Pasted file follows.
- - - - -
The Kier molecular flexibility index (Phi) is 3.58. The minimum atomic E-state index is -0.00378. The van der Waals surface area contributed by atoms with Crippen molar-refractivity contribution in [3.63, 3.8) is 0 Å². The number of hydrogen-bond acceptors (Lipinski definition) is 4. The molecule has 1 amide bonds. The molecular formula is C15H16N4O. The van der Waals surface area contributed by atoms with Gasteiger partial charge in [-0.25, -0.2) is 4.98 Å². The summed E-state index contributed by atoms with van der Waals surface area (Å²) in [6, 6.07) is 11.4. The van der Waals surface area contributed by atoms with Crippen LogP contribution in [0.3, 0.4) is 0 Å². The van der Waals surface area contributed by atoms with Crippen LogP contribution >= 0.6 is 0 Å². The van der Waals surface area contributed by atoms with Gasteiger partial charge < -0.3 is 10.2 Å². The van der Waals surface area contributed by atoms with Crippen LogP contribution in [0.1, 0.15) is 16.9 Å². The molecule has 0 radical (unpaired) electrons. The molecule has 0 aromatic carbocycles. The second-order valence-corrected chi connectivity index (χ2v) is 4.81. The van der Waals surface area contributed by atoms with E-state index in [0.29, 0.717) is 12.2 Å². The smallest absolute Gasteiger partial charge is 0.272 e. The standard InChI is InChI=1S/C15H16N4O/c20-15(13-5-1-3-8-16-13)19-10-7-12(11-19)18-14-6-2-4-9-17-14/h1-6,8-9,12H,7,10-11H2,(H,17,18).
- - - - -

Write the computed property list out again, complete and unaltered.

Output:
The Kier molecular flexibility index (Phi) is 3.58. The minimum atomic E-state index is -0.00378. The van der Waals surface area contributed by atoms with Crippen molar-refractivity contribution in [3.63, 3.8) is 0 Å². The number of hydrogen-bond acceptors (Lipinski definition) is 4. The molecule has 1 amide bonds. The molecular formula is C15H16N4O. The van der Waals surface area contributed by atoms with Gasteiger partial charge in [-0.25, -0.2) is 4.98 Å². The summed E-state index contributed by atoms with van der Waals surface area (Å²) in [6, 6.07) is 11.4. The van der Waals surface area contributed by atoms with Crippen LogP contribution in [0.3, 0.4) is 0 Å². The van der Waals surface area contributed by atoms with Crippen LogP contribution >= 0.6 is 0 Å². The van der Waals surface area contributed by atoms with Gasteiger partial charge < -0.3 is 10.2 Å². The van der Waals surface area contributed by atoms with Crippen LogP contribution in [0.1, 0.15) is 16.9 Å². The molecule has 0 radical (unpaired) electrons. The molecule has 0 aromatic carbocycles. The second-order valence-corrected chi connectivity index (χ2v) is 4.81. The van der Waals surface area contributed by atoms with E-state index in [0.29, 0.717) is 12.2 Å². The smallest absolute Gasteiger partial charge is 0.272 e. The standard InChI is InChI=1S/C15H16N4O/c20-15(13-5-1-3-8-16-13)19-10-7-12(11-19)18-14-6-2-4-9-17-14/h1-6,8-9,12H,7,10-11H2,(H,17,18).